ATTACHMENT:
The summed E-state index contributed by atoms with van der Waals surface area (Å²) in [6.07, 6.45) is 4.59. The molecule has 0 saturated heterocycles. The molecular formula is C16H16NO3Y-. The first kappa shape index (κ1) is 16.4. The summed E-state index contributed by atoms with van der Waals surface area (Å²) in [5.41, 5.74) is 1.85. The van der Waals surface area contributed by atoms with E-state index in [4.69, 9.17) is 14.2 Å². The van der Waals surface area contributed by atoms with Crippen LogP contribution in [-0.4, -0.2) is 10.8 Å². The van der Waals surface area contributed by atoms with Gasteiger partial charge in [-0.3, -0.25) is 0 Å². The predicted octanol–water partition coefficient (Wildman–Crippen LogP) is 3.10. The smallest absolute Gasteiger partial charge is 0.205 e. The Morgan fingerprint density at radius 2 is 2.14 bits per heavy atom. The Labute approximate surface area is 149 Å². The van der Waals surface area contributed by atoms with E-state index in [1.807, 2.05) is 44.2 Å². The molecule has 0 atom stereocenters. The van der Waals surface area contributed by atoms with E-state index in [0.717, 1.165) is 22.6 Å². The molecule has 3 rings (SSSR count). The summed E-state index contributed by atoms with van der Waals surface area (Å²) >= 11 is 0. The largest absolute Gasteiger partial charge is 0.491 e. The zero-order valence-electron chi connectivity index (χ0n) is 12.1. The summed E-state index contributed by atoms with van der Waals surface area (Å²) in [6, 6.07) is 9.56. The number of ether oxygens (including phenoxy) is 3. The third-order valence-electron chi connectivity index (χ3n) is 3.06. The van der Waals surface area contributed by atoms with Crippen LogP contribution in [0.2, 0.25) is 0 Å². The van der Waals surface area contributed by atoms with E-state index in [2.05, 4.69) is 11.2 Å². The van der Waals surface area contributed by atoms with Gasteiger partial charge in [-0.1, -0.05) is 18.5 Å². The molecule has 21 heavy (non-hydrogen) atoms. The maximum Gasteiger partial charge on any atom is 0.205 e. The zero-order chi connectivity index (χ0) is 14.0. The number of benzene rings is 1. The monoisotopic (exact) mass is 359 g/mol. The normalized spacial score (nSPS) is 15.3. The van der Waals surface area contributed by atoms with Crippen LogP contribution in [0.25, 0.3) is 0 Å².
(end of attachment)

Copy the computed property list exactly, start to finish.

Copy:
The summed E-state index contributed by atoms with van der Waals surface area (Å²) in [6.07, 6.45) is 4.59. The molecule has 0 saturated heterocycles. The molecular formula is C16H16NO3Y-. The first kappa shape index (κ1) is 16.4. The summed E-state index contributed by atoms with van der Waals surface area (Å²) in [5.41, 5.74) is 1.85. The van der Waals surface area contributed by atoms with E-state index in [4.69, 9.17) is 14.2 Å². The van der Waals surface area contributed by atoms with Crippen LogP contribution in [-0.4, -0.2) is 10.8 Å². The van der Waals surface area contributed by atoms with Gasteiger partial charge in [-0.3, -0.25) is 0 Å². The predicted octanol–water partition coefficient (Wildman–Crippen LogP) is 3.10. The smallest absolute Gasteiger partial charge is 0.205 e. The Morgan fingerprint density at radius 2 is 2.14 bits per heavy atom. The Labute approximate surface area is 149 Å². The van der Waals surface area contributed by atoms with E-state index in [1.807, 2.05) is 44.2 Å². The molecule has 0 atom stereocenters. The van der Waals surface area contributed by atoms with E-state index in [0.717, 1.165) is 22.6 Å². The molecule has 3 rings (SSSR count). The summed E-state index contributed by atoms with van der Waals surface area (Å²) >= 11 is 0. The largest absolute Gasteiger partial charge is 0.491 e. The zero-order valence-electron chi connectivity index (χ0n) is 12.1. The summed E-state index contributed by atoms with van der Waals surface area (Å²) in [6, 6.07) is 9.56. The number of ether oxygens (including phenoxy) is 3. The third-order valence-electron chi connectivity index (χ3n) is 3.06. The van der Waals surface area contributed by atoms with Crippen LogP contribution in [0.2, 0.25) is 0 Å². The van der Waals surface area contributed by atoms with E-state index in [2.05, 4.69) is 11.2 Å². The van der Waals surface area contributed by atoms with Gasteiger partial charge in [-0.1, -0.05) is 18.5 Å². The molecule has 21 heavy (non-hydrogen) atoms. The maximum Gasteiger partial charge on any atom is 0.205 e. The zero-order chi connectivity index (χ0) is 14.0. The number of benzene rings is 1. The monoisotopic (exact) mass is 359 g/mol. The normalized spacial score (nSPS) is 15.3. The van der Waals surface area contributed by atoms with Crippen LogP contribution in [0.25, 0.3) is 0 Å².